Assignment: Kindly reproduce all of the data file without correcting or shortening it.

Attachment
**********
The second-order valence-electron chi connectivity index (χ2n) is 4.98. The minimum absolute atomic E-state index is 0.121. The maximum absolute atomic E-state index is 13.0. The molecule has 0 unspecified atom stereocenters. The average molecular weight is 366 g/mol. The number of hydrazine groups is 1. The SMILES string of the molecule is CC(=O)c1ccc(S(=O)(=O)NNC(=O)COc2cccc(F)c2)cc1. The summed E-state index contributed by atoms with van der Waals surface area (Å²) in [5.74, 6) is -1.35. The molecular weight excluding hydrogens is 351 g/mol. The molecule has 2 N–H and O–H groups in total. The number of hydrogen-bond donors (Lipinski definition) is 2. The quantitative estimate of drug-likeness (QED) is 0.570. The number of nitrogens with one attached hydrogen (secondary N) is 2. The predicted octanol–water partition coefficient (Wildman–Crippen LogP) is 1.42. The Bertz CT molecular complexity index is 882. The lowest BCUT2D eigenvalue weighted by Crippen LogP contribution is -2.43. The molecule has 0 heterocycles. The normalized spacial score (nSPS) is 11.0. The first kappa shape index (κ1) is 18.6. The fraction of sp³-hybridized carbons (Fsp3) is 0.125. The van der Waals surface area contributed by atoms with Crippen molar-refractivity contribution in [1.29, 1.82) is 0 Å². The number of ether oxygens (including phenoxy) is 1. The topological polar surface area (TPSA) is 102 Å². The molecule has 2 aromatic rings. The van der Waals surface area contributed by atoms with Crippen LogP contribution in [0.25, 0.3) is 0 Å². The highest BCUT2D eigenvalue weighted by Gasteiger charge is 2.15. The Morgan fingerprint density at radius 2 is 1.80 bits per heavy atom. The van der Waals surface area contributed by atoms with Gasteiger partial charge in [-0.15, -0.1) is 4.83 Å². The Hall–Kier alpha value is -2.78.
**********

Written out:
The second-order valence-electron chi connectivity index (χ2n) is 4.98. The minimum absolute atomic E-state index is 0.121. The maximum absolute atomic E-state index is 13.0. The molecule has 0 unspecified atom stereocenters. The average molecular weight is 366 g/mol. The number of hydrazine groups is 1. The SMILES string of the molecule is CC(=O)c1ccc(S(=O)(=O)NNC(=O)COc2cccc(F)c2)cc1. The summed E-state index contributed by atoms with van der Waals surface area (Å²) in [5.74, 6) is -1.35. The molecular weight excluding hydrogens is 351 g/mol. The molecule has 2 N–H and O–H groups in total. The number of hydrogen-bond donors (Lipinski definition) is 2. The quantitative estimate of drug-likeness (QED) is 0.570. The number of nitrogens with one attached hydrogen (secondary N) is 2. The predicted octanol–water partition coefficient (Wildman–Crippen LogP) is 1.42. The Bertz CT molecular complexity index is 882. The lowest BCUT2D eigenvalue weighted by Crippen LogP contribution is -2.43. The molecule has 0 heterocycles. The normalized spacial score (nSPS) is 11.0. The first kappa shape index (κ1) is 18.6. The fraction of sp³-hybridized carbons (Fsp3) is 0.125. The van der Waals surface area contributed by atoms with Crippen molar-refractivity contribution in [1.29, 1.82) is 0 Å². The number of ether oxygens (including phenoxy) is 1. The topological polar surface area (TPSA) is 102 Å². The molecule has 2 aromatic rings. The van der Waals surface area contributed by atoms with Crippen LogP contribution in [0.25, 0.3) is 0 Å². The highest BCUT2D eigenvalue weighted by Gasteiger charge is 2.15. The Morgan fingerprint density at radius 2 is 1.80 bits per heavy atom. The van der Waals surface area contributed by atoms with Gasteiger partial charge in [-0.15, -0.1) is 4.83 Å². The Hall–Kier alpha value is -2.78.